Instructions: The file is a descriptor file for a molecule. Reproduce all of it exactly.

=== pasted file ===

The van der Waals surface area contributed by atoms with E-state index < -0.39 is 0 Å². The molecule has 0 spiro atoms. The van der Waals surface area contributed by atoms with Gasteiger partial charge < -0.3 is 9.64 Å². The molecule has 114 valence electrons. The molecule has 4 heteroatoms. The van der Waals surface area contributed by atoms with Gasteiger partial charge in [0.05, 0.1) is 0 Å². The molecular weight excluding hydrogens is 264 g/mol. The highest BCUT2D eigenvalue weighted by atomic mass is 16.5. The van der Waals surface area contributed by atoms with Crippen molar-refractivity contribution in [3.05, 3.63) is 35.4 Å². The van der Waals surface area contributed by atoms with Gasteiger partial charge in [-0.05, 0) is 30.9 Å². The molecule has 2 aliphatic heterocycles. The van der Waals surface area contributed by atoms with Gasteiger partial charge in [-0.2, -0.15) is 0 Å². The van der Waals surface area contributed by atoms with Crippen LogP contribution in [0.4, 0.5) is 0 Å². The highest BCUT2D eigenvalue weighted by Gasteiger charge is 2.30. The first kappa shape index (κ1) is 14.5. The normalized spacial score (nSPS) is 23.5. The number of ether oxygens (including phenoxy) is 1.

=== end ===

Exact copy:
The van der Waals surface area contributed by atoms with E-state index < -0.39 is 0 Å². The molecule has 0 spiro atoms. The van der Waals surface area contributed by atoms with Gasteiger partial charge < -0.3 is 9.64 Å². The molecule has 114 valence electrons. The molecule has 4 heteroatoms. The van der Waals surface area contributed by atoms with Gasteiger partial charge in [0.05, 0.1) is 0 Å². The molecular weight excluding hydrogens is 264 g/mol. The highest BCUT2D eigenvalue weighted by atomic mass is 16.5. The van der Waals surface area contributed by atoms with Crippen molar-refractivity contribution in [3.05, 3.63) is 35.4 Å². The van der Waals surface area contributed by atoms with Gasteiger partial charge in [-0.05, 0) is 30.9 Å². The molecule has 2 aliphatic heterocycles. The van der Waals surface area contributed by atoms with Gasteiger partial charge in [-0.2, -0.15) is 0 Å². The van der Waals surface area contributed by atoms with Crippen LogP contribution in [0.4, 0.5) is 0 Å². The highest BCUT2D eigenvalue weighted by Gasteiger charge is 2.30. The first kappa shape index (κ1) is 14.5. The normalized spacial score (nSPS) is 23.5. The number of ether oxygens (including phenoxy) is 1.